Thursday, October 26, 2006

No end to the deadlock

At 41 unresolved ballots, the Guatemala-Venezuela Security Council tussle is already the third most protracted in the U.N.'s 61-year history. (The previous record is 155 rounds, set in 1980: the General Assembly had given up on Cuba and Colombia after 154, and chose Mexico on the 155th.)

Fuel-injected Venezuelan President Hugo Chávez now believes he can kind of have his way by nominating Bolivia as a compromise candidate; in effect setting up his buddy Evo Morales as his UN proxy. Comrade Evo might not be able to shake Noam Chomsky's oeuvre at the council quite so convincingly, but his government would surely deliver all the necessary leftist-populist rhetoric.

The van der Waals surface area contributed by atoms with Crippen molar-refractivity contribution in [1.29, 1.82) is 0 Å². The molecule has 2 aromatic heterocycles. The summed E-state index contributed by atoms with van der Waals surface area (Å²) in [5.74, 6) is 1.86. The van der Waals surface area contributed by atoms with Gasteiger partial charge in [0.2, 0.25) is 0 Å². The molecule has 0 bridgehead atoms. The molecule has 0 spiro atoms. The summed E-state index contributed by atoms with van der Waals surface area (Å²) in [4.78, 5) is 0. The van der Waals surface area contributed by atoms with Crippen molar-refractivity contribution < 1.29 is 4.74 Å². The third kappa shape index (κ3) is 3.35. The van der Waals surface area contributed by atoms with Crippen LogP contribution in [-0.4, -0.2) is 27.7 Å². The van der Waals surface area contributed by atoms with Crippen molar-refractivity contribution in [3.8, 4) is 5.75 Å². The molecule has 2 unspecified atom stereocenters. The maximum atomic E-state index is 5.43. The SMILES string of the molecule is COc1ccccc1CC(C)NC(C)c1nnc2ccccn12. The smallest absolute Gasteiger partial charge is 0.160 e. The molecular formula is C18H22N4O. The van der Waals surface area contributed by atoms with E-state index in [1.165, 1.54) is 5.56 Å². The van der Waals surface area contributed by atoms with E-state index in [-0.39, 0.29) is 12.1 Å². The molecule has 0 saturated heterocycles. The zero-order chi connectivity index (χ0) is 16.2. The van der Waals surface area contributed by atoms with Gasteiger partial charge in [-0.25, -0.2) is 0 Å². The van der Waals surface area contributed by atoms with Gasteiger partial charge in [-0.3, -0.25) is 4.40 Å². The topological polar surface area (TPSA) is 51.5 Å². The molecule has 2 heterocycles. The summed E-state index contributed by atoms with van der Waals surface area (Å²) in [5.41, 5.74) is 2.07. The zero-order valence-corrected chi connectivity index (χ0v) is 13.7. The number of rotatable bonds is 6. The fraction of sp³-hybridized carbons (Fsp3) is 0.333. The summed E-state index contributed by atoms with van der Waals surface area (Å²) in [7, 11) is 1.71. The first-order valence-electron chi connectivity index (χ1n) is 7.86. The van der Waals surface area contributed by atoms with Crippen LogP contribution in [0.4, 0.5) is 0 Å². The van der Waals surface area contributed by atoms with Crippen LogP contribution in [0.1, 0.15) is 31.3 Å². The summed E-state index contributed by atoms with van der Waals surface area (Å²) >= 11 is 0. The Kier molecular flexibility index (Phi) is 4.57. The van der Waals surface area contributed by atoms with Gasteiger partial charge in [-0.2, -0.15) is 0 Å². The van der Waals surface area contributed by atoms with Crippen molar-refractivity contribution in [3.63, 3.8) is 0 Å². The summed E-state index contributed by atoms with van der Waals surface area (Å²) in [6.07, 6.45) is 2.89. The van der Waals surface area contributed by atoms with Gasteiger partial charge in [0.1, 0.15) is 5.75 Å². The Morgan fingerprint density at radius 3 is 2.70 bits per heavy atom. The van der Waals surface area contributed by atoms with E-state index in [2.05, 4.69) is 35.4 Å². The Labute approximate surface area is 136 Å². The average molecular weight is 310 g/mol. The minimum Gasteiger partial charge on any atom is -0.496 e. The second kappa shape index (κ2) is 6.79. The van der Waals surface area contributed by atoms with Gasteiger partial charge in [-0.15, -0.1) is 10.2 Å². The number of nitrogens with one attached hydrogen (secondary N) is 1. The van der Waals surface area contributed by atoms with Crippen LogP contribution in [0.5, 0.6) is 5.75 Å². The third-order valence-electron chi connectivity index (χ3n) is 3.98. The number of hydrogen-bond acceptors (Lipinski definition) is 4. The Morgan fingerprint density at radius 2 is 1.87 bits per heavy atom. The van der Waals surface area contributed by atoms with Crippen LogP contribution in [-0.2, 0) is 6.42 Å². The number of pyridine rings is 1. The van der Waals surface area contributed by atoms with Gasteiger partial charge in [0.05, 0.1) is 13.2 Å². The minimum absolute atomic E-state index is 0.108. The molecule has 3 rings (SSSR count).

Guatemala isn't yet ready to give up the fight. "It would be unfair if someone else would capitalize without effort on the huge amount of work we've put into this," Foreign Minister Gert Rosenthal observed plaintively yesterday.

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